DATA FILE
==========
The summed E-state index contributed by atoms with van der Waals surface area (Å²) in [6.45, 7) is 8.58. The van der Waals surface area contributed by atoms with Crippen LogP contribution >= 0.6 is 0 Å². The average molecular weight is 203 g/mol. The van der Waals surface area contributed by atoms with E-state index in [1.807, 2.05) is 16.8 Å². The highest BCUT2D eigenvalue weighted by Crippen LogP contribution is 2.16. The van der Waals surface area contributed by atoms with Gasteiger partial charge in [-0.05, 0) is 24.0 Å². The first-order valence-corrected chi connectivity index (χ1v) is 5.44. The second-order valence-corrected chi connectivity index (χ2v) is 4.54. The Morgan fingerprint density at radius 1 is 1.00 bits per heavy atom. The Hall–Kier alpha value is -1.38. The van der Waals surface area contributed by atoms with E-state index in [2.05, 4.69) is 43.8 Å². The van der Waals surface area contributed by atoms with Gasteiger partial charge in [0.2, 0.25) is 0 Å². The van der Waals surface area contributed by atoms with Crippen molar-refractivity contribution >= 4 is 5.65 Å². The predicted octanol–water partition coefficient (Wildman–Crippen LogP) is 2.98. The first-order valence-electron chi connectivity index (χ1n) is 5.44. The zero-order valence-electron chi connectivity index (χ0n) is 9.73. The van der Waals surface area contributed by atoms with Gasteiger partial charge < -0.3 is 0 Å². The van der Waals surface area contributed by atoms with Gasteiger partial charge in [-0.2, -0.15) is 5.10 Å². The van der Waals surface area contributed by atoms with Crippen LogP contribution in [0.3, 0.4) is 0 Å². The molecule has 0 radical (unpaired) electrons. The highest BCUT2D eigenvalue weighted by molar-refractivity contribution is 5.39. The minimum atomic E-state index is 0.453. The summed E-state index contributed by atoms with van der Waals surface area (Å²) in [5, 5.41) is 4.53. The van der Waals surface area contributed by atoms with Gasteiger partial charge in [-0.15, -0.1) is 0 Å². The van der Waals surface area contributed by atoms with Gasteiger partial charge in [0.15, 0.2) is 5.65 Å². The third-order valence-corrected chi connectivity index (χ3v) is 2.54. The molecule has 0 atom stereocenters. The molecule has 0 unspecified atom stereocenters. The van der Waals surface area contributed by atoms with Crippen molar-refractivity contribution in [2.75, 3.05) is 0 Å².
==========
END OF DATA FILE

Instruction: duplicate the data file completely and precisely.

The summed E-state index contributed by atoms with van der Waals surface area (Å²) in [6.45, 7) is 8.58. The van der Waals surface area contributed by atoms with Crippen LogP contribution >= 0.6 is 0 Å². The average molecular weight is 203 g/mol. The van der Waals surface area contributed by atoms with E-state index in [1.807, 2.05) is 16.8 Å². The highest BCUT2D eigenvalue weighted by Crippen LogP contribution is 2.16. The van der Waals surface area contributed by atoms with Gasteiger partial charge in [-0.05, 0) is 24.0 Å². The first-order valence-corrected chi connectivity index (χ1v) is 5.44. The second-order valence-corrected chi connectivity index (χ2v) is 4.54. The Morgan fingerprint density at radius 1 is 1.00 bits per heavy atom. The Hall–Kier alpha value is -1.38. The van der Waals surface area contributed by atoms with E-state index in [2.05, 4.69) is 43.8 Å². The van der Waals surface area contributed by atoms with Gasteiger partial charge in [0.2, 0.25) is 0 Å². The van der Waals surface area contributed by atoms with Crippen molar-refractivity contribution >= 4 is 5.65 Å². The predicted octanol–water partition coefficient (Wildman–Crippen LogP) is 2.98. The first-order valence-electron chi connectivity index (χ1n) is 5.44. The zero-order valence-electron chi connectivity index (χ0n) is 9.73. The van der Waals surface area contributed by atoms with Gasteiger partial charge < -0.3 is 0 Å². The van der Waals surface area contributed by atoms with Gasteiger partial charge in [-0.2, -0.15) is 5.10 Å². The van der Waals surface area contributed by atoms with Crippen LogP contribution in [0.3, 0.4) is 0 Å². The molecule has 0 radical (unpaired) electrons. The highest BCUT2D eigenvalue weighted by molar-refractivity contribution is 5.39. The minimum atomic E-state index is 0.453. The summed E-state index contributed by atoms with van der Waals surface area (Å²) in [5, 5.41) is 4.53. The van der Waals surface area contributed by atoms with Gasteiger partial charge in [-0.15, -0.1) is 0 Å². The van der Waals surface area contributed by atoms with Gasteiger partial charge in [0.15, 0.2) is 5.65 Å². The third-order valence-corrected chi connectivity index (χ3v) is 2.54. The molecule has 0 atom stereocenters. The molecule has 0 unspecified atom stereocenters. The van der Waals surface area contributed by atoms with Crippen molar-refractivity contribution in [2.75, 3.05) is 0 Å².